Demonstrating the benefits of science communication
By Toss Gascoigne
The issue of demonstrating the benefits of science communication activities to bosses or funding bodies is a challenge.
It’s hard to prove the benefits in the logical way: record the current state of affairs to establish a baseline – on, say, attitudes towards careers in science. Then run the program or activity to try and change things. Afterwards do a new survey to see if anything has changed: a sort of ‘before and after’.
There are obvious problems:
- these changes in attitude are pretty subtle and difficult to measure
- there are other events that also affect the situation, like a very personable scientist appearing on TV, and it’s near-impossible to separate what you’re doing from these other events.
So we revert to things easy to record, such as media coverage and bums on seats. But these don’t measure what you’re trying to do, like change attitudes. So they don’t convince anyone.
Nor do surveys. The media is full of reports of ‘independent’ surveys, trumpeting that 80% of people want more science taught in school or more action on climate change. But who commissioned the survey? Often it’s an interested party.
So that’s the bad news…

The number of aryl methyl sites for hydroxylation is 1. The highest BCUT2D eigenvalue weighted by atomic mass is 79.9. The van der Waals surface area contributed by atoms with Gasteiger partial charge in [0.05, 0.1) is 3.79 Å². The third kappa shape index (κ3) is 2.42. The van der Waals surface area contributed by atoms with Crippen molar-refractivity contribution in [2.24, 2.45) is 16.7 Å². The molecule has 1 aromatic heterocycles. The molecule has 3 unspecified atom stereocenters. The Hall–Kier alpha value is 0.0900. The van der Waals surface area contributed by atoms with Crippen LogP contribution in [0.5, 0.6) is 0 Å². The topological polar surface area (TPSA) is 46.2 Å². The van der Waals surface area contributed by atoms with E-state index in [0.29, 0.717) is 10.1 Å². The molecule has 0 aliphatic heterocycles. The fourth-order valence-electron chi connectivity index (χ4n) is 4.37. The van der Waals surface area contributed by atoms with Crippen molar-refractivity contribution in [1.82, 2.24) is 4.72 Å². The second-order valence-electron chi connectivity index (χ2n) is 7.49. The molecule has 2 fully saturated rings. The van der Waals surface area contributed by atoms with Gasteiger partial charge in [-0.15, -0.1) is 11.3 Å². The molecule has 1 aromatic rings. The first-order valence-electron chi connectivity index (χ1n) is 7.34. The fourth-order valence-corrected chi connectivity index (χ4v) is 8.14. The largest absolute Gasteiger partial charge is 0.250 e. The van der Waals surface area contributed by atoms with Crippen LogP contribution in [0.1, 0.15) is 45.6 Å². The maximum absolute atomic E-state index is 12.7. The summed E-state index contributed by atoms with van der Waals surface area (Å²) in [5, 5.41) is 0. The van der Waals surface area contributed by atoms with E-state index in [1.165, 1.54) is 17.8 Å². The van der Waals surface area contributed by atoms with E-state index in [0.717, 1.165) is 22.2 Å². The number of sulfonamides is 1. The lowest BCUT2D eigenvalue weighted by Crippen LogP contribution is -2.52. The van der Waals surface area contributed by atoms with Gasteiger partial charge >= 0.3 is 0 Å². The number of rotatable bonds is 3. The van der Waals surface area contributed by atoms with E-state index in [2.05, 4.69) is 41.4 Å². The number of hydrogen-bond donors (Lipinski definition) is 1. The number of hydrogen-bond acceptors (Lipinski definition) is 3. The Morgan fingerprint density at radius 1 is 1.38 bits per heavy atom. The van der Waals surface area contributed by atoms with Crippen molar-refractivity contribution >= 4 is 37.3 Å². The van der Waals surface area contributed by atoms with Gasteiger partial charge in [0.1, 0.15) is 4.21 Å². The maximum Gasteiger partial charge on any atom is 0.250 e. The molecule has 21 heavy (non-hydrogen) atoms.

But some approaches can work.
One is telling stories: the girl who was going to be a hairdresser but after going to an engineering event, decided that looked more interesting. If you tell that story and add (something like), “This event was attended by 600 other girls, and if one in 10 had the same response as Nancy did, it means 60 new female engineers for Australia.”
A second course is to ask the person you need to persuade, Minister, boss or bureaucrat, and then ask them what will convince them. People are surprisingly willing to say. Bear in mind they may need to persuade others, and really want you to put a convincing case.
And here’s a third course used by a university trying to persuade school students to do engineering. They tested the attitude of kids before they did a week-long program, then immediately after they finished – and then again 6 months later. A fair bit of work, but it gives the review more credibility.